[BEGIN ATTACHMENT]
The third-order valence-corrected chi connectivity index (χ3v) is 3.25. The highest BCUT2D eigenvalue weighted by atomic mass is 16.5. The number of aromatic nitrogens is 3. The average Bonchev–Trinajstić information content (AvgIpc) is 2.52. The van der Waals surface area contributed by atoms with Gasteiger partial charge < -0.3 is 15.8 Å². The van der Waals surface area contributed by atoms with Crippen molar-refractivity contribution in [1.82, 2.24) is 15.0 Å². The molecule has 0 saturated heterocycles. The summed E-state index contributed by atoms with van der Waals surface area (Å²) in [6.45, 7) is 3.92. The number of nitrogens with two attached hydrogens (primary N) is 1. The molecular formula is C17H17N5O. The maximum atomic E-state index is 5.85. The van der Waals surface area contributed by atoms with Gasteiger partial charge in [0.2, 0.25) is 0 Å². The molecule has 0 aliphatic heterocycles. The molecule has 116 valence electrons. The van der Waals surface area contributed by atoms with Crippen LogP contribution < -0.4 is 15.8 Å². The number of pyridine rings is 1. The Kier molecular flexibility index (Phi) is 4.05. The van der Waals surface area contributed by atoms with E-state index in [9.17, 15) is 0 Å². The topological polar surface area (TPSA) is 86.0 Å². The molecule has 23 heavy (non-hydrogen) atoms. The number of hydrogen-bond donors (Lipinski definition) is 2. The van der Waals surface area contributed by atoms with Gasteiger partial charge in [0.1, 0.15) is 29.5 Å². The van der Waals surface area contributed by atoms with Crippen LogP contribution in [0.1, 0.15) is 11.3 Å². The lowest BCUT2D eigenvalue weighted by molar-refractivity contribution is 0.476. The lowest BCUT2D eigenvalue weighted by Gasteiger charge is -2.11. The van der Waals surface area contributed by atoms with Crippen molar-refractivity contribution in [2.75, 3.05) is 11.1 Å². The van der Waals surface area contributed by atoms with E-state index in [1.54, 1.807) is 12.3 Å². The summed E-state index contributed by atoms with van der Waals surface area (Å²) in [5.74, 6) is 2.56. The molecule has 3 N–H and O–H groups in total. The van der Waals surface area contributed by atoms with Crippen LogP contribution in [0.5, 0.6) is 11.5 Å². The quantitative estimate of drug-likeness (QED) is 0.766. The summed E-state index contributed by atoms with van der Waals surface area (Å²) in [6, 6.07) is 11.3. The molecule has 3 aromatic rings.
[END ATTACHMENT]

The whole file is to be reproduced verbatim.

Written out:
The third-order valence-corrected chi connectivity index (χ3v) is 3.25. The highest BCUT2D eigenvalue weighted by atomic mass is 16.5. The number of aromatic nitrogens is 3. The average Bonchev–Trinajstić information content (AvgIpc) is 2.52. The van der Waals surface area contributed by atoms with Gasteiger partial charge < -0.3 is 15.8 Å². The van der Waals surface area contributed by atoms with Crippen molar-refractivity contribution in [1.82, 2.24) is 15.0 Å². The molecule has 0 saturated heterocycles. The summed E-state index contributed by atoms with van der Waals surface area (Å²) in [6.45, 7) is 3.92. The number of nitrogens with two attached hydrogens (primary N) is 1. The molecular formula is C17H17N5O. The maximum atomic E-state index is 5.85. The van der Waals surface area contributed by atoms with Gasteiger partial charge in [0.2, 0.25) is 0 Å². The molecule has 0 aliphatic heterocycles. The molecule has 116 valence electrons. The van der Waals surface area contributed by atoms with Crippen LogP contribution < -0.4 is 15.8 Å². The number of pyridine rings is 1. The Kier molecular flexibility index (Phi) is 4.05. The van der Waals surface area contributed by atoms with E-state index in [9.17, 15) is 0 Å². The topological polar surface area (TPSA) is 86.0 Å². The molecule has 23 heavy (non-hydrogen) atoms. The number of hydrogen-bond donors (Lipinski definition) is 2. The van der Waals surface area contributed by atoms with Gasteiger partial charge in [0.1, 0.15) is 29.5 Å². The van der Waals surface area contributed by atoms with Crippen LogP contribution in [0.1, 0.15) is 11.3 Å². The lowest BCUT2D eigenvalue weighted by molar-refractivity contribution is 0.476. The lowest BCUT2D eigenvalue weighted by Gasteiger charge is -2.11. The van der Waals surface area contributed by atoms with Crippen molar-refractivity contribution in [2.75, 3.05) is 11.1 Å². The van der Waals surface area contributed by atoms with E-state index in [1.54, 1.807) is 12.3 Å². The summed E-state index contributed by atoms with van der Waals surface area (Å²) in [5.74, 6) is 2.56. The molecule has 3 N–H and O–H groups in total. The van der Waals surface area contributed by atoms with Crippen LogP contribution in [0.5, 0.6) is 11.5 Å². The quantitative estimate of drug-likeness (QED) is 0.766. The summed E-state index contributed by atoms with van der Waals surface area (Å²) in [6, 6.07) is 11.3. The molecule has 3 aromatic rings.